Karen Hochman Brown
January 19 - February 12, 2022
Being too young and possibly too sheltered as a child to actually be a hippie, I was still drawn to the visual esthetic of the bright colors and swirling shapes of psychedelic and op-art as well as their predecessors of geometric abstraction. Pop culture showed me Peter Max with his bright colors and bold shapes. Forays into the library introduced me to the geometric constructions and spatial distortions of Victor Vasarely. Later, I found Agnes Martin’s repetitive meditations.
High school geometry introduced me to the compass as a tool to create with precision, if only I had the discipline to keep my work neat enough to satisfy my perfectionist tendencies. A decade later, with the advent of the Macintosh computer, its accessible interface and immediate accuracy, I found my artist tool.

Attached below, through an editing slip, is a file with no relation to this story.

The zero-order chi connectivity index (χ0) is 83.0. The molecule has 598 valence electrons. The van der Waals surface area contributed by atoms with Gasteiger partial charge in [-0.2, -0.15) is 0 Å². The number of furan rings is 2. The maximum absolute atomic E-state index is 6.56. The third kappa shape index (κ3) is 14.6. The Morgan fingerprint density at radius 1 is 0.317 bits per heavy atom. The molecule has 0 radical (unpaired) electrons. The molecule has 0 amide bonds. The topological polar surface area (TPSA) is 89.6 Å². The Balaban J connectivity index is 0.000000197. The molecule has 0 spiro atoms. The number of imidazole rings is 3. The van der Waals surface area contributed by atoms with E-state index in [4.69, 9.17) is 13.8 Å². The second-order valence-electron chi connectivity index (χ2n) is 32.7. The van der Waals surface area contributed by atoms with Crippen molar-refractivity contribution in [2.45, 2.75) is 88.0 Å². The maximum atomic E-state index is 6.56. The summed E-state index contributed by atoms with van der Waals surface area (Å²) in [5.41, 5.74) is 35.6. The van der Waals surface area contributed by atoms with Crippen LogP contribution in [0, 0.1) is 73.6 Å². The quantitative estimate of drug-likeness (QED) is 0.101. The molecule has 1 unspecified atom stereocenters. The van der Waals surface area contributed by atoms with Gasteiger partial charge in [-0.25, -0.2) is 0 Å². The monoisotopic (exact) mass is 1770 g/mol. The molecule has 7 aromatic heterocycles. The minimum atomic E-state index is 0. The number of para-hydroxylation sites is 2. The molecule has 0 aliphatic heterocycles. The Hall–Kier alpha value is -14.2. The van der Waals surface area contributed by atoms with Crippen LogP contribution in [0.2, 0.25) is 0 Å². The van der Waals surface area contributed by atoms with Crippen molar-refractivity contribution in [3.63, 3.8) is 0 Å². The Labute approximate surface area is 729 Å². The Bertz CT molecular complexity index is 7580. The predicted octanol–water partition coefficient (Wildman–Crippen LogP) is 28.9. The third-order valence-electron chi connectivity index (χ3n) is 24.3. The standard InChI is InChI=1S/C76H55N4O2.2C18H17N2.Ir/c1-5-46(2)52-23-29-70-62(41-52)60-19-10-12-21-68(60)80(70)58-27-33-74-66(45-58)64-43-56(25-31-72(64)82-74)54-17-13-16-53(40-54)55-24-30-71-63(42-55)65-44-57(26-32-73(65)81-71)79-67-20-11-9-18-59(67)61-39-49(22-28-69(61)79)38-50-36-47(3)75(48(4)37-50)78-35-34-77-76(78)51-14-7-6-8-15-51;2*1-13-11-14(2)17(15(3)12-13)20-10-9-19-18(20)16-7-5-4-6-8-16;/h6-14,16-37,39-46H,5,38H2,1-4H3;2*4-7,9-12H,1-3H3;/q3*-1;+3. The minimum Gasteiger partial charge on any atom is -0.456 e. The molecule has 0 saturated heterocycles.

The vibrancy of color through a monitor outshines the real world, making my digital playground a place of personal experimentation and even joy. But a challenge presents itself when trying to take the artwork out of the computer and into a physical form. I watched the world of printing digital artwork go from the plotted output of Vera Molnár, to the dot-matrix printers of early home computing, to the sophisticated machines of present day. Archival inks can now load modern printers capable of turning digital experimentations into museum-quality prints, as well as outputs onto fabric and other tangible items.
Karen Hochman Brown is a Los Angeles-based photographer using software to manipulate her photographic images.
Hochman Brown received her B.A. in Art from Pitzer College, where she continued to study math. Then leading her to her post-graduate work at California College of the Arts where she received her Master’s introducing Construction Geometry via Art, a now Junior High School curriculum she taught at Pasadena Waldorf School. Today, her work has been widely exhibited in California and throughout the United States.